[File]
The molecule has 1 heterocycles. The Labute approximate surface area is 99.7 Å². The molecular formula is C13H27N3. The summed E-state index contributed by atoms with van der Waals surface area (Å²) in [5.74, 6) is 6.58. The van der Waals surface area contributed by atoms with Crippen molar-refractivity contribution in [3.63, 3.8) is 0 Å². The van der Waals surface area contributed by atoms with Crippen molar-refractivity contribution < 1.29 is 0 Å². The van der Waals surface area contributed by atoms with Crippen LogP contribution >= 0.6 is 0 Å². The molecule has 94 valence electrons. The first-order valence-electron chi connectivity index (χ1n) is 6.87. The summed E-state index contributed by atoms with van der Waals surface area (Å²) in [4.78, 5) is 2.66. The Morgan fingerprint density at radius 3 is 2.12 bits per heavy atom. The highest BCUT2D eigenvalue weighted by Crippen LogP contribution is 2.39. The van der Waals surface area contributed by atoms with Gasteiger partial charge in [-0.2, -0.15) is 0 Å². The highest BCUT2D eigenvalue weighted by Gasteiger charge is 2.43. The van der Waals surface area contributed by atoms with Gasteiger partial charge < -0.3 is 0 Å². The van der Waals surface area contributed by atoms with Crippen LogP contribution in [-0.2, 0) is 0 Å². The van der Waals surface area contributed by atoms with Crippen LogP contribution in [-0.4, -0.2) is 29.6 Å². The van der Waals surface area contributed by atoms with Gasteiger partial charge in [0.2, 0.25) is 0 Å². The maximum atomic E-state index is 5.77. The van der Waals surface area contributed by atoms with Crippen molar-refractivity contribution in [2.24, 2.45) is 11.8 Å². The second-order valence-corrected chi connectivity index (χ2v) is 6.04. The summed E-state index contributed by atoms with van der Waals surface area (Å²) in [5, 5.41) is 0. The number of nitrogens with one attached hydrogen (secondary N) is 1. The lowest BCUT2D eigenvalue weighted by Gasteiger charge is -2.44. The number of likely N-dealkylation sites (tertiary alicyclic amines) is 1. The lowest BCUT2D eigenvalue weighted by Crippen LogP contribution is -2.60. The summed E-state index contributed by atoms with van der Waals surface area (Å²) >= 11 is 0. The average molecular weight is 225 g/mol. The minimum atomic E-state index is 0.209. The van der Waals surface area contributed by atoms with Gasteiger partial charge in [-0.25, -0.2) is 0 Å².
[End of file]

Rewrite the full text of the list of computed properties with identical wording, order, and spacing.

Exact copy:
The molecule has 1 heterocycles. The Labute approximate surface area is 99.7 Å². The molecular formula is C13H27N3. The summed E-state index contributed by atoms with van der Waals surface area (Å²) in [5.74, 6) is 6.58. The van der Waals surface area contributed by atoms with Crippen molar-refractivity contribution in [3.63, 3.8) is 0 Å². The van der Waals surface area contributed by atoms with Crippen molar-refractivity contribution < 1.29 is 0 Å². The van der Waals surface area contributed by atoms with Crippen LogP contribution >= 0.6 is 0 Å². The molecule has 94 valence electrons. The first-order valence-electron chi connectivity index (χ1n) is 6.87. The summed E-state index contributed by atoms with van der Waals surface area (Å²) in [4.78, 5) is 2.66. The Morgan fingerprint density at radius 3 is 2.12 bits per heavy atom. The highest BCUT2D eigenvalue weighted by Crippen LogP contribution is 2.39. The van der Waals surface area contributed by atoms with Gasteiger partial charge in [-0.2, -0.15) is 0 Å². The highest BCUT2D eigenvalue weighted by Gasteiger charge is 2.43. The van der Waals surface area contributed by atoms with Gasteiger partial charge < -0.3 is 0 Å². The van der Waals surface area contributed by atoms with Crippen LogP contribution in [-0.2, 0) is 0 Å². The van der Waals surface area contributed by atoms with Crippen LogP contribution in [-0.4, -0.2) is 29.6 Å². The van der Waals surface area contributed by atoms with Gasteiger partial charge in [0.2, 0.25) is 0 Å². The maximum atomic E-state index is 5.77. The van der Waals surface area contributed by atoms with Crippen molar-refractivity contribution in [2.24, 2.45) is 11.8 Å². The second-order valence-corrected chi connectivity index (χ2v) is 6.04. The summed E-state index contributed by atoms with van der Waals surface area (Å²) in [5, 5.41) is 0. The number of nitrogens with one attached hydrogen (secondary N) is 1. The lowest BCUT2D eigenvalue weighted by Gasteiger charge is -2.44. The number of likely N-dealkylation sites (tertiary alicyclic amines) is 1. The lowest BCUT2D eigenvalue weighted by Crippen LogP contribution is -2.60. The summed E-state index contributed by atoms with van der Waals surface area (Å²) >= 11 is 0. The average molecular weight is 225 g/mol. The minimum atomic E-state index is 0.209. The van der Waals surface area contributed by atoms with Gasteiger partial charge in [-0.25, -0.2) is 0 Å².